illness

This Is REALLY What It’s Like Being Sick When You Have Kids

Tissue box on a table at home

I’m off the couch, which right now is a superhuman effort. I have some sort of late summer virus where I’ve got chills, a fever, and body aches. I’m fortunate that my two teenagers are fairly self-sufficient and can heat up frozen pizza for dinner. Hannah can drive herself to swim practice and a friend is picking up Daniel from soccer practice. So my only job today is to nap and drink lots of fluids.

I always felt terrible when the kids got sick when they were little. By the time Hannah was 2 she had multiple ear infections, dysentery, and rotovirus. She’d spike high fevers with the ear infections and I spent many nights walking with her to try and soothe her. As awful as it was, I felt competent, like I could handle having a kid with the normal childhood illnesses. And I could. What I hadn’t considered is what happens when I get sick.

There’s a saying, “Pride goes before a fall.” I fell, HARD. Having survived most of Hannah’s childhood illnesses unscathed, it never occurred to me that I might get sick. Especially when their father was out of town.

When Hannah had just turned 6 and Daniel was 3, we all picked up a scabies infestation while visiting my sister-in-law. Everyone except for me responded well to the cream used to treat the infestation. I was allergic to it. So I had to treat the infestation the old school way: wash and iron EVERYTHING that we all came into contact with. OK, I’ve got this. Seven loads of laundry EVERY DAY. Every sheet, towel, pillowcase, pajamas, clothes that we all wore—I washed, dried, and then ironed with a hot steam iron. For days.

The kids and I started getting cabin fever. No one would come to our house and I couldn’t let Hannah and Daniel go anywhere. And then I got sick. Really sick. In bed with a high fever, and I couldn’t move my head or neck. I figured it was a combination of jet lag and maybe I pulled a muscle ironing.

I left sippy cups of diluted apple juice in the fridge for them and poured out small bowls of Cheerios. We didn’t have cable so I left the TV tuned to PBS. When they woke up in the morning, they went downstairs, got sippy cups and Cheerios, and turned on the TV. Turns out kids can live for several days on juice, milk, and Cheerios. And endless amounts of television. Occasionally Hannah and/or Daniel would come into my room with a question. I’m pretty sure I said “yes” to everything. If they had asked for the car keys, I would have handed them over.

So we were still doing pretty well, all things considered. And then they came into my room. Hannah was giggling and quite proud of herself. (I am going to pause to say here that smugness runs in the family.) She had dressed Daniel in a t-shirt and underwear. UNDERWEAR! No no no no no. I had started toilet training Daniel before we went out of town but stopped because I realized a long plane ride and a stay somewhere unfamiliar were not compatible with toilet training. And then with scabies, and me getting sick, it didn’t happen.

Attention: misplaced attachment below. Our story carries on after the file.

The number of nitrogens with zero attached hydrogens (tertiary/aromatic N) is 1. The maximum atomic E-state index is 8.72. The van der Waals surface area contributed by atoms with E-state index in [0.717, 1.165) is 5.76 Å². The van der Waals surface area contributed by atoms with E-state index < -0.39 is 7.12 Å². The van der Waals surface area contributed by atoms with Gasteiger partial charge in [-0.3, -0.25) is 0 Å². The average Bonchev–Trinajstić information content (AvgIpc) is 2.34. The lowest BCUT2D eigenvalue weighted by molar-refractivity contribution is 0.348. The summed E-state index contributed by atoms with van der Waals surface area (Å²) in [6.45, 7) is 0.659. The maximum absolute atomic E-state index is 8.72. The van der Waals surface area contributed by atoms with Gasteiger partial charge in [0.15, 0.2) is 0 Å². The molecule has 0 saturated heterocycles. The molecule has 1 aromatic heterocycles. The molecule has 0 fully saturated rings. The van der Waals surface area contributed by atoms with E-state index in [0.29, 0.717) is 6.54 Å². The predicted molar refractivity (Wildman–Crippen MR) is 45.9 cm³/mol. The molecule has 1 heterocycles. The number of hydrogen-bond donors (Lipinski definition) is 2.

Daniel lifted up his shirt to show me his Thomas the Train underwear and he was very proud of himself. The fact that had had NEVER gone on the toilet didn’t seem to occur to anyone but me. And that Daniel was going to probably make some very messy mistakes that I was going to have to clean up. I suggested he wear pull-ups but they didn’t have Thomas on them, so the kids overruled my feeble suggestions to put Daniel back in diapers.

I realized I had ceded all my authority and the monkeys were running the zoo. Unlimited Cheerios and television and no parental authority for days left the kids drunk with power. So this is how the world ends, I thought. Not with a bang, but a whimper: me wiping up kid pee while running a high fever.

In the end, they survived quite nicely on Cheerios and juice but also raided my Oreo stash. And the lemon ice pops in the freezer. Oh, and Hannah did toilet train Daniel in those days I couldn’t get out of bed. The power of sibling love is not something to be tampered with. And I learned that sometimes, I should just get out of the way.


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Sarah Moessinger

Sarah Moessinger is the mom of two teenagers. She lives in a small city in the Southeast and has been involved in her synagogue and the local JCC for the past ten years. When not schlepping kids around she is a freelance blogger and part time office manager.

The opinions expressed here are the personal views of the author. Comments are moderated, so use your inside voices, keep your hands to yourself, and no, we're not interested in herbal supplements.

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